The Stugna-P is a home-grown Ukrainian anti-tank guided missile system that costs much less than the Javelin. The guidance system is semi-automatic and laser-guided with an armor penetration of 800mm. This 130mm missile can be deadly against a motionless or moving tank with modern explosive reactive armor. The missile has a tandem shaped-charge warhead. The range is up to 3.1 miles and can be fired during day and night. The Stugna-P has an advantage of being able to target low-flying helicopters.
5 Weapons Ukraine Would Use Against Russia In a War: Bohdana Wheeled Self-Propelled Howitzer
The 2S22 Bohdana self-propelled howitzer is a curiosity. Instead of tracks it has six wheels. The Bohdana consists of a 155mm gun. The gun is mounted on a diesel-powered 6 by 6 truck chassis that weighs 56,000 pounds. The truck can travel up to 745 miles. The howitzer can fire four to eight rounds per minute and has a range of 25-miles. The Bohdana has the latest artillery fire control system with computer displays in the armored cab and in the rear of the truck. It can take out enemy tanks, armored vehicles, artillery, command and control centers, and radar installations.
What Happens if War Breaks Out? Ukraine’s Military Strategy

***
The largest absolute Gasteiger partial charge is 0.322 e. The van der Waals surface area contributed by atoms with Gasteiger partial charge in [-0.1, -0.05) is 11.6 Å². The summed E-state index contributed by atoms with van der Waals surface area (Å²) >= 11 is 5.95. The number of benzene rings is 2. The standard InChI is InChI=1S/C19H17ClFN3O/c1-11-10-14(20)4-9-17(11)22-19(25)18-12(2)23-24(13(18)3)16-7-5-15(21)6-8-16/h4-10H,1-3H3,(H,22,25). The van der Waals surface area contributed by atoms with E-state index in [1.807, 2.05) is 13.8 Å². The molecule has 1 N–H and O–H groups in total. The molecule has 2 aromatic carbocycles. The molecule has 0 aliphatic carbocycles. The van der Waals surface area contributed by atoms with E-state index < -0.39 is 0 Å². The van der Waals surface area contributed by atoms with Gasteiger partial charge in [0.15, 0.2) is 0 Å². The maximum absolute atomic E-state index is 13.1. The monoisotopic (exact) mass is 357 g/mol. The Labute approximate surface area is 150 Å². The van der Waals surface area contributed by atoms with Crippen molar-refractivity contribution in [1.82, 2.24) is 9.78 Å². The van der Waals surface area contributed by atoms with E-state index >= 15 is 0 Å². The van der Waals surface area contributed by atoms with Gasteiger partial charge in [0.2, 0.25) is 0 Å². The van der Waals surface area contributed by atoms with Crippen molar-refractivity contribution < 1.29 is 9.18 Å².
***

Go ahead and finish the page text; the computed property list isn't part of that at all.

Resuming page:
Sometimes defensive operations can cause more damage and casualties than offensive maneuvers. The Ukrainians could employ combined arms tactics of attrition – to eliminate as many enemy armored vehicles and support personnel in order for the Russians to stop their advance.
Aside from aerial close air support, this “defense in depth” could be accomplished by using wooded areas and a system of mines, tank traps, and trenches to get enemy armored units to enter “kill zones.” The Ukrainian anti-tank units would deploy in the woods, tanks would be backed up by artillery, and the multiple-launch rocket systems would fire from the rear.
The mobile artillery would be most effective on roads running from the north to the south as they could fire and then rush to a different position along the lines. Same with the MLRS. There would need to be reserve units of tanks that could quickly move to plug holes in the lines. All of this is predicated on excellent teamwork with effective communications. The danger is that the successful Russian use of electronic warfare could jam Ukrainian radios.
Anti-tank missiles are really the key to attritting the Russians. Mobile artillery and MLRS could even-up the fight. Do the Ukrainians have enough tanks to keep an armored force in reserve? Without reserves, the attrition tactics will not be effective enough to stop the Russians from breaking through the lines and linking up with airborne forces who will have entered the fight early. Sufficient numbers of Ukrainian reserve units could stage a counter-attack if there is a Russian breakthrough.
This potential conflict could come down to the Russians simply having more tanks and artillery than the Ukrainians. But at least the Ukrainians could buy time until a cease-fire and both sides, assisted by the United States and its allies, could negotiate a truce.
Now serving as 1945’s Defense and National Security Editor, Brent M. Eastwood, PhD, is the author of Humans, Machines, and Data: Future Trends in Warfare. He is an Emerging Threats expert and former U.S. Army Infantry officer. You can follow him on Twitter @BMEastwood.